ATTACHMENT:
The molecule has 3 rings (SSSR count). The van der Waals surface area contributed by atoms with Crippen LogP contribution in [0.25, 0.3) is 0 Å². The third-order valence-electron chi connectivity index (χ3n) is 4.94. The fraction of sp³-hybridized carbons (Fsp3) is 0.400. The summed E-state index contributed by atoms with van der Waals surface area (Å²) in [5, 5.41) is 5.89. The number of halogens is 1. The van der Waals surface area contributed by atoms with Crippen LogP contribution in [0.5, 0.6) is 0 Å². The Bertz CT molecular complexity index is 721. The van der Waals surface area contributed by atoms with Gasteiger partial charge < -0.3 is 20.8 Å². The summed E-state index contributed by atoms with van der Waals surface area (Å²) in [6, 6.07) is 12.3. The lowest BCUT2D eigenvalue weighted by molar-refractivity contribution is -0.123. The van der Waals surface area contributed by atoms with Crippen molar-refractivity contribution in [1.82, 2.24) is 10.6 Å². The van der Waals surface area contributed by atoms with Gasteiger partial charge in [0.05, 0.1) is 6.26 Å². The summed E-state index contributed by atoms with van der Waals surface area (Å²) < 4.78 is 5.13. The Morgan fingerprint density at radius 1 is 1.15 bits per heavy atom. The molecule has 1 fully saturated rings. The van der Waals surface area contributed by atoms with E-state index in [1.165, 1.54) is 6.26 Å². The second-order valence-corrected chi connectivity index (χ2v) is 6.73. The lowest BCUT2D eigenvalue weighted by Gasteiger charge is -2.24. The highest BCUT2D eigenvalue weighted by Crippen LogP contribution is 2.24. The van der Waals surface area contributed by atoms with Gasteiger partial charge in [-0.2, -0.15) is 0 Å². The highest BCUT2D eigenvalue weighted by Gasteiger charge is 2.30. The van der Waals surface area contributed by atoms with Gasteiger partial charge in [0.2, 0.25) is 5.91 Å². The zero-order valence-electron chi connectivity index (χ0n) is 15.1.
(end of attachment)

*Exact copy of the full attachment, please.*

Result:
The molecule has 3 rings (SSSR count). The van der Waals surface area contributed by atoms with Crippen LogP contribution in [0.25, 0.3) is 0 Å². The third-order valence-electron chi connectivity index (χ3n) is 4.94. The fraction of sp³-hybridized carbons (Fsp3) is 0.400. The summed E-state index contributed by atoms with van der Waals surface area (Å²) in [5, 5.41) is 5.89. The number of halogens is 1. The van der Waals surface area contributed by atoms with Crippen LogP contribution in [0.5, 0.6) is 0 Å². The Bertz CT molecular complexity index is 721. The van der Waals surface area contributed by atoms with Gasteiger partial charge < -0.3 is 20.8 Å². The summed E-state index contributed by atoms with van der Waals surface area (Å²) in [6, 6.07) is 12.3. The lowest BCUT2D eigenvalue weighted by molar-refractivity contribution is -0.123. The van der Waals surface area contributed by atoms with Crippen molar-refractivity contribution in [1.82, 2.24) is 10.6 Å². The van der Waals surface area contributed by atoms with Gasteiger partial charge in [0.05, 0.1) is 6.26 Å². The summed E-state index contributed by atoms with van der Waals surface area (Å²) < 4.78 is 5.13. The Morgan fingerprint density at radius 1 is 1.15 bits per heavy atom. The molecule has 1 fully saturated rings. The van der Waals surface area contributed by atoms with E-state index in [1.165, 1.54) is 6.26 Å². The second-order valence-corrected chi connectivity index (χ2v) is 6.73. The lowest BCUT2D eigenvalue weighted by Gasteiger charge is -2.24. The highest BCUT2D eigenvalue weighted by Crippen LogP contribution is 2.24. The van der Waals surface area contributed by atoms with Gasteiger partial charge in [-0.2, -0.15) is 0 Å². The highest BCUT2D eigenvalue weighted by Gasteiger charge is 2.30. The van der Waals surface area contributed by atoms with Gasteiger partial charge in [0.2, 0.25) is 5.91 Å². The zero-order valence-electron chi connectivity index (χ0n) is 15.1.